Allan v. Colar Buick GMC

Allan v. Colar Buick GMC. No. WC17-6028 (WCCA June 22, 2017)

This is a case interpreting closeouts of the Stipulation for Settlement.  The employee, Richard Allan, had multiple low back and left knee injuries from multiple employer and insurers.  The injuries were in 1985, 1992, 2013, and April 19, 2014.  The last date of injury corresponded to his last day of work with the last employer, on the same date the employee was awarded social security disability.  The 2013 and 2014 injuries were with his last employer, North Star Ford/Evergreen Limited (“Evergreen”).

The parties entered into a Stipulation for Settlement in July 2014.  The settlement was for a full, final, and complete settlement, and it included approval of bilateral total knee replacement surgery.

The employee subsequently brought a claim for a new Gillette-type injury.

The 2014 employer and insurer moved to dismiss the Claim Petition based upon the closeout language in the Stipulation for Settlement.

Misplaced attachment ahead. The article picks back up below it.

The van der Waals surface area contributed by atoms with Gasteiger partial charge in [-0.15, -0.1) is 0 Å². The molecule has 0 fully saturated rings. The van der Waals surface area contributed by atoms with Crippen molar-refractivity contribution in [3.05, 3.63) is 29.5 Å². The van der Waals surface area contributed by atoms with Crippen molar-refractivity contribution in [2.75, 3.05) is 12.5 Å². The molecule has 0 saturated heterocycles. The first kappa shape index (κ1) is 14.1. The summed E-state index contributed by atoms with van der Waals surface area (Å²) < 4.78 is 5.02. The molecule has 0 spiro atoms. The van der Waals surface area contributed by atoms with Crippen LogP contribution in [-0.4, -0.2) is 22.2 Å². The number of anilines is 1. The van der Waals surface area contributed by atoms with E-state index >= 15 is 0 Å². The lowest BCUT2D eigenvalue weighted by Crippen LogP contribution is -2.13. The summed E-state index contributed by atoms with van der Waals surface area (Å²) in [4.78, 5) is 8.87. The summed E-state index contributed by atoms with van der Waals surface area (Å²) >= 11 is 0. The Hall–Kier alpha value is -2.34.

Compensation Judge Arnold dismissed the claim against the 2014 employer and insurer, citing the closeout language of the Stipulation.

Citing Ryan v. Potlatch Corporation, 82 NW2d 220(Minn. 2016), the WCCA noted that at the time of the settlement the employee’s low back and knee conditions were well known, and that those conditions were “reasonably within the contemplation of the parties at the time of the settlement.”

The WCCA noted that deference is given to the compensation judge on issues of fact.  They were not swayed by the employee’s argument that the specific injury date alleged by the employee as a Gillette-type injury was not included in the earlier Stipulation.  The Court essentially concluded that the low back and left knee injuries that were closed out in the Stipulation were “reasonably within the contemplation of the parties at the time of the settlement.”  They noted that the employee’s claimed subsequent Gillette injuries did not represent a new claim because the employee’s low back and knee injuries were well known to the parties at the time the settlement was reached, and that under Ryan, knowledge of the condition at the time of settlement determines the extent of the closeout.  The alleged Gillette-injury against the 2014 employer was, therefore, appropriately dismissed.